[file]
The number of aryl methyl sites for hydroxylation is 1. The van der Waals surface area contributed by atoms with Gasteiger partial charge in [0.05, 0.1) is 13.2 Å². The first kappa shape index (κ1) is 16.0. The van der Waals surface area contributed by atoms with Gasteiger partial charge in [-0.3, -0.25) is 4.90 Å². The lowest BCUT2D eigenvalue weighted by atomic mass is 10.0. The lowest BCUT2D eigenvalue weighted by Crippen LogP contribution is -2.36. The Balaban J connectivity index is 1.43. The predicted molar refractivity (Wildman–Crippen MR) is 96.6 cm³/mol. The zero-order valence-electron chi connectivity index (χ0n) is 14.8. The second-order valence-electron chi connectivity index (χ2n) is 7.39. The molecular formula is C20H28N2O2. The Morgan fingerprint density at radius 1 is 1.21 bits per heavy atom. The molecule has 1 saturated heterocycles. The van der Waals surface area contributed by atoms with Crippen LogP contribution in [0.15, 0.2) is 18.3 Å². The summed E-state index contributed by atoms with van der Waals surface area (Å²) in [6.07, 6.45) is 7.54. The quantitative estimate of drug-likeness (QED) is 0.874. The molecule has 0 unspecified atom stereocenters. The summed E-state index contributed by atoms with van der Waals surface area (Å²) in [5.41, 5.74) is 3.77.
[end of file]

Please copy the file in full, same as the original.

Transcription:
The number of aryl methyl sites for hydroxylation is 1. The van der Waals surface area contributed by atoms with Gasteiger partial charge in [0.05, 0.1) is 13.2 Å². The first kappa shape index (κ1) is 16.0. The van der Waals surface area contributed by atoms with Gasteiger partial charge in [-0.3, -0.25) is 4.90 Å². The lowest BCUT2D eigenvalue weighted by atomic mass is 10.0. The lowest BCUT2D eigenvalue weighted by Crippen LogP contribution is -2.36. The Balaban J connectivity index is 1.43. The predicted molar refractivity (Wildman–Crippen MR) is 96.6 cm³/mol. The zero-order valence-electron chi connectivity index (χ0n) is 14.8. The second-order valence-electron chi connectivity index (χ2n) is 7.39. The molecular formula is C20H28N2O2. The Morgan fingerprint density at radius 1 is 1.21 bits per heavy atom. The molecule has 1 saturated heterocycles. The van der Waals surface area contributed by atoms with Crippen LogP contribution in [0.15, 0.2) is 18.3 Å². The summed E-state index contributed by atoms with van der Waals surface area (Å²) in [6.07, 6.45) is 7.54. The quantitative estimate of drug-likeness (QED) is 0.874. The molecule has 0 unspecified atom stereocenters. The summed E-state index contributed by atoms with van der Waals surface area (Å²) in [5.41, 5.74) is 3.77.